The Las Vegas Raiders are in serious need of improving their wide receiver corps and the linebacker position. They can use the draft to address those holes, but they can’t make their offensive line an afterthought in the process of doing so.
In 2019, the Raiders offensive line performed well and paved way for last year’s rookie Josh Jacobs and also kept quarterback Derek Carr on his feet. It can be said it was a position of strength, probably the second best group, behind only tight end.
However, Las Vegas can’t take their offensive line for granted, they must reload it. If they start doing it a year too late, they’re going to go back to 2018 form, when they allowed 51 sacks. There are warning signs and even though they might not be as loud at this moment, if they aren’t taken care of, it’s going to bite them back.
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Raiders must not neglect offensive line in the draft
Trent Brown was an offensive line pillar… when he was healthy. Injury can take its toll on players and derail careers from one year to another, It’s too early to say that will be the tackle’s case, but it’s worth monitoring. Richie Incognito isn’t getting any younger and it’s uncertain how many years he has left.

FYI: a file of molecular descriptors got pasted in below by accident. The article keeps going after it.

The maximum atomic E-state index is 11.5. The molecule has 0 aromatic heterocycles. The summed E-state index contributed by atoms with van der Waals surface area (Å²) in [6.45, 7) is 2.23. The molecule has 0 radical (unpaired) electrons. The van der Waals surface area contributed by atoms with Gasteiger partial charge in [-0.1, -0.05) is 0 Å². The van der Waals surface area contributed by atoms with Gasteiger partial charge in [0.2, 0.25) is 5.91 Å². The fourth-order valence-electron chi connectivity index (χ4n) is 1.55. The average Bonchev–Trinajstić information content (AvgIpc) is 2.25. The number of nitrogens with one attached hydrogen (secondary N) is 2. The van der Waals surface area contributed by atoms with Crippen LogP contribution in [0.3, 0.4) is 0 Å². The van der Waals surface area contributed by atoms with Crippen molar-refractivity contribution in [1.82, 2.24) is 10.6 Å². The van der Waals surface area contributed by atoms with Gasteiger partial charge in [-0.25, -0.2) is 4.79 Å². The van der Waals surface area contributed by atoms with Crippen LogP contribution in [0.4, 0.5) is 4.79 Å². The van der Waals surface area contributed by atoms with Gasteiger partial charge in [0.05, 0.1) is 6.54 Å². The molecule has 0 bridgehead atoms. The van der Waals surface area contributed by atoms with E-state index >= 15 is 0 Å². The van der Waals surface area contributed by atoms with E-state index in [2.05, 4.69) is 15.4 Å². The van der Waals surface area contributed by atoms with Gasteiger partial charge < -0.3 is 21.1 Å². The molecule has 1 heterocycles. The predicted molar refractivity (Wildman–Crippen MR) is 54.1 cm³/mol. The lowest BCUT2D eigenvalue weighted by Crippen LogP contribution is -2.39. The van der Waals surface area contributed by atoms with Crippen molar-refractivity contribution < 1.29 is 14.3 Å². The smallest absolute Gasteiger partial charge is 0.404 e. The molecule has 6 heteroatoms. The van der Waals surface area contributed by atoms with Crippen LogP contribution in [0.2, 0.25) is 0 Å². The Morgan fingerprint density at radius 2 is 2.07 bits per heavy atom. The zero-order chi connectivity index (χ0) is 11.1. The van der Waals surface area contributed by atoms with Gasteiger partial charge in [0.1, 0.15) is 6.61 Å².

Age and injury and aren’t the only reasons teams see their offensive lines fall apart. Free agency has separated and will divide players from teams. The Raiders currently have a healthy amount of cap space; they can afford to keep their players without making any cuts and even sign a pair of premiere difference makers. That might not be the case in a couple years. If Las Vegas makes the leap and turns into a perineal contender, it will be because of the talent they have on their roster.
When any given team has many superb players, they have to make tough choices, select some and let others go. Not having cap space because they need to sign players from leaving is a good problem to have, one Raider Nation would love to have, but if that scenario becomes the norm, the Raiders need to plan ahead, which means drafting and developing future building blocks.
Mike Freeman recently said he sees the Raiders taking a tackle with the 12th overall pick, which is far-fetched as there are more pressing needs, but then again, there were better players and roster holes and they ended up drafting Kolton Miller, so more shocking things have happened. One reason Las Vegas won’t take that route is they have Miller and offered Trent Brown a blockbuster deal to be their right tackle for four years.
On the other hand, they could pick a guard and because there aren’t many worth drafting in the first round, the Raiders could use one or a couple of their three third-round picks to select a guard.
Again, linebacker and receiver should be addressed in the draft, but the Raiders can’t let attrition tear their offensive line apart.
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